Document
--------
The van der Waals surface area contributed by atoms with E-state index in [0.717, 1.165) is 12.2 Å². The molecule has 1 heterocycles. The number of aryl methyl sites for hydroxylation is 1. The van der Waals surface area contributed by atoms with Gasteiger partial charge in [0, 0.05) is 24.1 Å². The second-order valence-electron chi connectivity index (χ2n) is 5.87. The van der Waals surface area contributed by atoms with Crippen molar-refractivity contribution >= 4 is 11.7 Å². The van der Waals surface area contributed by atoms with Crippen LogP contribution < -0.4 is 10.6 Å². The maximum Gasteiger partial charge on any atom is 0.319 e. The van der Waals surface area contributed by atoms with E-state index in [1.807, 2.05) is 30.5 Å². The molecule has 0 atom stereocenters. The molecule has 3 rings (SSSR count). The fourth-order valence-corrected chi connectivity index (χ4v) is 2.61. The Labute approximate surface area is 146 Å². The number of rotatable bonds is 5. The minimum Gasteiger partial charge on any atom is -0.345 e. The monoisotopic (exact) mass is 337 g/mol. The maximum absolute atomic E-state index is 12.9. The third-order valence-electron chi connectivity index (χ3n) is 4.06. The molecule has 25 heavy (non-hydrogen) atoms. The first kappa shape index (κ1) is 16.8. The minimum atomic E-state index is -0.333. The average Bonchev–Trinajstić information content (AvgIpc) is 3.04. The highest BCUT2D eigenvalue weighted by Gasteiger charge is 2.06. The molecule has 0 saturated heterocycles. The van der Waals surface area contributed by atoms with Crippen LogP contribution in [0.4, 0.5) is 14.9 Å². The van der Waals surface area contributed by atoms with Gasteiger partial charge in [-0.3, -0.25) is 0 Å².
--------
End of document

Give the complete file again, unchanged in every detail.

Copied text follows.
The van der Waals surface area contributed by atoms with E-state index in [0.717, 1.165) is 12.2 Å². The molecule has 1 heterocycles. The number of aryl methyl sites for hydroxylation is 1. The van der Waals surface area contributed by atoms with Gasteiger partial charge in [0, 0.05) is 24.1 Å². The second-order valence-electron chi connectivity index (χ2n) is 5.87. The van der Waals surface area contributed by atoms with Crippen molar-refractivity contribution >= 4 is 11.7 Å². The van der Waals surface area contributed by atoms with Crippen LogP contribution < -0.4 is 10.6 Å². The maximum Gasteiger partial charge on any atom is 0.319 e. The van der Waals surface area contributed by atoms with E-state index in [1.807, 2.05) is 30.5 Å². The molecule has 0 atom stereocenters. The molecule has 3 rings (SSSR count). The fourth-order valence-corrected chi connectivity index (χ4v) is 2.61. The Labute approximate surface area is 146 Å². The number of rotatable bonds is 5. The minimum Gasteiger partial charge on any atom is -0.345 e. The monoisotopic (exact) mass is 337 g/mol. The maximum absolute atomic E-state index is 12.9. The third-order valence-electron chi connectivity index (χ3n) is 4.06. The molecule has 25 heavy (non-hydrogen) atoms. The first kappa shape index (κ1) is 16.8. The minimum atomic E-state index is -0.333. The average Bonchev–Trinajstić information content (AvgIpc) is 3.04. The highest BCUT2D eigenvalue weighted by Gasteiger charge is 2.06. The molecule has 0 saturated heterocycles. The van der Waals surface area contributed by atoms with Crippen LogP contribution in [0.4, 0.5) is 14.9 Å². The van der Waals surface area contributed by atoms with Gasteiger partial charge in [-0.3, -0.25) is 0 Å².